Presidents have aggressively used the Antiquities Act to designate hundreds of thousands of acres of land across the western United States as National Monuments throughout the years. These designations often serve the purpose of restricting livestock grazing and other activities, which have been a historic part of country’s “multiple-use” tradition for public lands — contributing to both healthy landscapes and rural economies, according to the bill's supporters.
“Decisions about monument designations are too important to be made behind closed doors,” said Steve Foglesong, N.C.B.A. president. “States, ranchers and local stakeholders are all impacted by these designations, and they deserve the right to provide input throughout the process.”
H.R. 5580 would allow the President to designate only “the smallest area essential to ensure the proper care and management of the objects to be protected.” It would also establish procedures for the designation of monuments, including a public comment period; public hearings; and a report to Congress outlining the designation’s impact on the local economy, national energy security, and other uses associated with the land.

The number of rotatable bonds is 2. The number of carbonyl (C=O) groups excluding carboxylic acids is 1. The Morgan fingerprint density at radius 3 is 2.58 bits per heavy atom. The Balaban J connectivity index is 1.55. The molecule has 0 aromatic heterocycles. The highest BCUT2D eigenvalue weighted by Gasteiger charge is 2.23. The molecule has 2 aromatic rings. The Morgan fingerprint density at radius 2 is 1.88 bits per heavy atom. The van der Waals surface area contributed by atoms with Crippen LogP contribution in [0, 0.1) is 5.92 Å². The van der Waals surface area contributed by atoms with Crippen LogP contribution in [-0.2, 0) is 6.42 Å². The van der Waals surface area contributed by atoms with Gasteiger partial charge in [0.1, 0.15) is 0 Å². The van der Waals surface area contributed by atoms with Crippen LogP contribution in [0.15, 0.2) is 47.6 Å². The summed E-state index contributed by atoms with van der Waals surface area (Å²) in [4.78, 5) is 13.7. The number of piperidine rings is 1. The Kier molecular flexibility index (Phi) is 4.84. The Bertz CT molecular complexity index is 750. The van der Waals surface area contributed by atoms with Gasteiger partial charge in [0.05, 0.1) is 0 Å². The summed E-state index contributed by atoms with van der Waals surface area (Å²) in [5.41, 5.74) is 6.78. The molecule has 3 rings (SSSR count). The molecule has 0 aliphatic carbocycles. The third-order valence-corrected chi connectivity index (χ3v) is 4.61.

All comments and analyses would be posted on the White House Web site. In order to take effect, proposed designations would require Congressional approval within two years; unapproved monuments could not be followed by repeat proposals.
"Grazing is not only a right of our nation's ranchers, it is also one of the multiple uses of federal lands that has made these areas so vibrant and beautiful,” said Skye Krebs, P.L.C. president. “Rep. Nunes' legislation will help guard the economic resource our ranchers depend on, and will help protect the natural resource by promoting the continued stewardship of our nation's rangelands."
N.C.B.A. and P.L.C. are also supporting a Resolution of Inquiry (H.Res.1406) by House Natural Resource Committee Ranking Member Doc Hastings and National Parks, Forest and Public Lands Subcommittee Ranking Member Rob Bishop to direct the Administration to turn over to Congress the missing pages and related documents of an “internal memo” detailing plans to potentially designate 13 million acres of new National Monuments in 11 western states.
Despite requests from members of Congress and others, the Administration has failed to disclose the majority of documents related to this initiative, according to the organizations. H.Res.1406 — approved last week with favorable recommendation by the full committee — is the second Resolution of Inquiry offered by Reps. Hastings and Bishop. A motion to favorably report the first resolution, H.Res.1254, was voted down by the committee majority last month.